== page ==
A law to protect Bitcoin mining in the state of Arkansas has already been approved by the Senate and House of Representatives of Arkansas and sent to the governor. The Arkansas Data Centers Act of 2023, as it is known, seeks to clarify the rules governing digital mining in the state.
Rep. Rick McClure and Sen. Joshua Bryant are believed to have sponsored the aforementioned bill, which started in the House and was first read on March 30, 2023. Since then, the bill has been somewhat changed and has gone through several readings and committee stages in the House and Senate. The law is currently awaiting the governor’s assets.
The Bitcoin Mining Bill of Arkansas
The aforementioned measure suggests that in order to operate in the state, bitcoin mining firms must abide by state tax and commercial regulations. As long as they don’t put undue strain on the electrical system, miners are now free to mine Bitcoin in Arkansas as the legislation has already been enacted.
Additionally, anybody can now mine Bitcoin at home by paying the appropriate utility fees. The CEO and co-founder of Satoshi Action Fund tweeted in response to the announcement from Arkansas that their state had “pulled off a surprise victory and become the first in the nation to pass the ‘Right to Mine’ #Bitcoin bill in both the House and Senate.”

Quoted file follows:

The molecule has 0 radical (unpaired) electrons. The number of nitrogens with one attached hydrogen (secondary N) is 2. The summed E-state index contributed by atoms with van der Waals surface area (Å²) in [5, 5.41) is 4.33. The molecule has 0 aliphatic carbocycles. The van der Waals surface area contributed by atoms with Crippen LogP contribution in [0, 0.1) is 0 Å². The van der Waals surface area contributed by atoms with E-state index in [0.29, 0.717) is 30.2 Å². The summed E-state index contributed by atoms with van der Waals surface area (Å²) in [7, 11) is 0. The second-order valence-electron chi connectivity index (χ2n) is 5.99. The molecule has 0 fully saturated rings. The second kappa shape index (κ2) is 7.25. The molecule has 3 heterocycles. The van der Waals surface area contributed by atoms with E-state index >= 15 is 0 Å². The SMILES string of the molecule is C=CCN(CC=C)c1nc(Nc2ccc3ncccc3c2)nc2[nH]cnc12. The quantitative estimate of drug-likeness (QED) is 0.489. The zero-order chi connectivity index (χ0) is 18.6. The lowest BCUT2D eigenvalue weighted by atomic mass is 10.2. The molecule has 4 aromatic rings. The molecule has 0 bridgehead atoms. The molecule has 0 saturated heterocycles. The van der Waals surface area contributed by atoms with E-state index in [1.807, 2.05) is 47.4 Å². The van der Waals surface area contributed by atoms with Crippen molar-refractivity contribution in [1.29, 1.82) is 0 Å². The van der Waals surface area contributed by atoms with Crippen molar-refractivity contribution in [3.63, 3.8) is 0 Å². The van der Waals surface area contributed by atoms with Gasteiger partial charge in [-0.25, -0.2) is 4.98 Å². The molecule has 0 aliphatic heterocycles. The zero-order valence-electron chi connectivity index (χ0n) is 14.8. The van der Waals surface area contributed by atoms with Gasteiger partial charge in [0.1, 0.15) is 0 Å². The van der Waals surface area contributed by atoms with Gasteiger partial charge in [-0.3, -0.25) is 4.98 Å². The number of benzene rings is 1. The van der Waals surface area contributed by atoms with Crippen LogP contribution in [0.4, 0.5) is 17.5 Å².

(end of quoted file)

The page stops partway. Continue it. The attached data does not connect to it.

The aforementioned bill also acknowledged the economic relevance of data centers as employers and taxpayers. It’s also important to note that restrictions have been put in place to protect Bitcoin miners from unfair taxes and regulations. In essence, this meant that local governments couldn’t pass laws that specifically target the cryptocurrency mining sector.
Businesses that mine digital assets will also be entitled to contest zoning changes. A number of concepts, including digital assets, digital asset mining, node, and digital asset mining business, have been defined in detail by the aforementioned bill.
Bitcoin Mining Regulation in Different States
Several U.S. states are attempting to control mining operations within their borders amid the rising regulatory scrutiny of the cryptocurrency business. These states include Montana and Missouri, both of which recently approved legislation of a like nature.
On the other hand, several municipal and state governments have gravitated toward adopting a tough stance on the sector, citing issues with the environment and the strain on the power grid. This includes New York, which has banned mining in the state for a period of two years.
Others, including Buncombe County in North Carolina, are thinking about imposing limitations on miners. Texas also sought to eliminate incentives for cryptocurrency miners, and the Senate is presently considering the bill.